The healthcare industry's largest drug and medical-supply company and its largest information services company broke the news last week that they had broken off merger talks-which had never been disclosed.
The three weeks of discussions began when McKesson Corp.'s chief executive officer, Mark Pulido, approached HBO & Co. CEO Charles McCall about combining the two publicly traded healthcare suppliers, said Monika Brown, a spokeswoman for HBO & Co.
Word of the talks leaked to Wall Street just as the two companies were putting the merger idea to rest, Brown said. The leak from Salomon Smith Barney, the investment banking firm advising on the potential deal, "was completely by accident, but it was a very big mistake," she said.
Instead of allowing the trial balloon to privately deflate, the companies had to address the rumors that started to circulate as early as June 13. That's when CIBC Oppenheimer healthcare analyst Benjamin Rooks started picking up the news. "And I said, `That doesn't make sense-that's apples and screwdrivers,' " he said.
"I find it kind of scary, and I'm not alone," Rooks said about the fit between two very different core businesses. "I'm wondering what they were thinking."
Atlanta-based HBO & Co. became the industry's first billion-dollar healthcare software company last year, but its $1.2 billion in 1997 revenues were dwarfed by McKesson's $20.9 billion in the fiscal year ended March 31.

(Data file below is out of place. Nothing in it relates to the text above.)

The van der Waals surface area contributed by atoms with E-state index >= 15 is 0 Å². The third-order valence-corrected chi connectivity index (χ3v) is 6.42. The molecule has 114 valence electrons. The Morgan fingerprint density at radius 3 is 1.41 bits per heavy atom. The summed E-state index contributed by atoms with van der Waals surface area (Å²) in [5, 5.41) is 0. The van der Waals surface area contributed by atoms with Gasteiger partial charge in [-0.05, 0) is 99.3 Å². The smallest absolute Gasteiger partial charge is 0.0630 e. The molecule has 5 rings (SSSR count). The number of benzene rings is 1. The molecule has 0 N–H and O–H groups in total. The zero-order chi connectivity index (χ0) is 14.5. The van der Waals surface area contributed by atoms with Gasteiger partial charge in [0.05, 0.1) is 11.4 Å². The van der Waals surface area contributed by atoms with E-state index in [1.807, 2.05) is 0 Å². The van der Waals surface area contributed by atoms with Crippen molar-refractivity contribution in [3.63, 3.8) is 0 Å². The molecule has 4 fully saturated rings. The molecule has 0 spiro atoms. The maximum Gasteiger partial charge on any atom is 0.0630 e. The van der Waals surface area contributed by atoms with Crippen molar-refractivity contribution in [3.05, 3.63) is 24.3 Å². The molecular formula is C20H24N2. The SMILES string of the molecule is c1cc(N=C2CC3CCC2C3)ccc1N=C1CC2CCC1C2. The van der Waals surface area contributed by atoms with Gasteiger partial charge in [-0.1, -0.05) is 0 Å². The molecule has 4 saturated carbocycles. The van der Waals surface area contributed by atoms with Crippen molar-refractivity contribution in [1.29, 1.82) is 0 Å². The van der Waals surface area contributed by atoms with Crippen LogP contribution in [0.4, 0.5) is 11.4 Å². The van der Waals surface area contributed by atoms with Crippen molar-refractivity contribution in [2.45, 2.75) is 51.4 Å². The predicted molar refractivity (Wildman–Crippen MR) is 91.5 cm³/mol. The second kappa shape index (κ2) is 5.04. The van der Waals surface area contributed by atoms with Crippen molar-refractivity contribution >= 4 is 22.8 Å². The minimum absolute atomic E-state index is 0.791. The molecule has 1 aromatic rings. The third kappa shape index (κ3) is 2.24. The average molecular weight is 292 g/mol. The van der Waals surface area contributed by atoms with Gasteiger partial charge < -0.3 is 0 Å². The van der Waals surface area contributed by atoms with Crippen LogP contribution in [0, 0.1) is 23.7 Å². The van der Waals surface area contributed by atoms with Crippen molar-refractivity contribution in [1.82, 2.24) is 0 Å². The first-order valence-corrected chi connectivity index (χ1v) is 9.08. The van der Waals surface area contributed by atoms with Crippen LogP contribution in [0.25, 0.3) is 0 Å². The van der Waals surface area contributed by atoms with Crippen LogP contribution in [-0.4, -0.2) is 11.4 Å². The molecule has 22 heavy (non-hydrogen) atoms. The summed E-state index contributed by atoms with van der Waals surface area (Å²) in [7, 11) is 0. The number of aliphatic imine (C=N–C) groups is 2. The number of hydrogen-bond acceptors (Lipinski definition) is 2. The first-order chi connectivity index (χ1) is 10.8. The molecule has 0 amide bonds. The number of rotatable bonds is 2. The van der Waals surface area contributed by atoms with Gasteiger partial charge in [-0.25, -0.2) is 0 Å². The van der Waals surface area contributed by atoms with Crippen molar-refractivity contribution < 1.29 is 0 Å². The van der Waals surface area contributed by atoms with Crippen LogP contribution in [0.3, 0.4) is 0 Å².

Despite that contrast, the deal under discussion was a merger of equals, with no premium given to either side in a stock combination, Brown said. HBO & Co.'s market capitalization at $14 billion is almost twice the $8 billion of McKesson, Rooks said.
Market capitalization, the value placed on a company through public trading of common stock, is the current share price multiplied by the number of shares outstanding.
Initially the merger was weighed as an opportunity to share McKesson's vast information trove in such areas as pharmaceutical prescribing patterns and patients' prescription compliance, Brown said.
Eventually, HBO & Co. could have added to its lineup of services using information systems to "take waste out of the supply chain," she said.
But for undisclosed reasons, the pluses did not add up to a deal, she said.
McKesson is defending a Federal Trade Commission challenge to its proposed acquisition of AmeriSource, a Malvern, Pa.-based drug distributor, for about $3.3 billion. McKesson and its chief rival, Dublin, Ohio-based Cardinal Health, have been bulking up through acquisition strategies.
The FTC also is challenging Cardinal's acquisition of Bergen Brunswig Corp., based in Orange, Calif., for about $4.2 billion.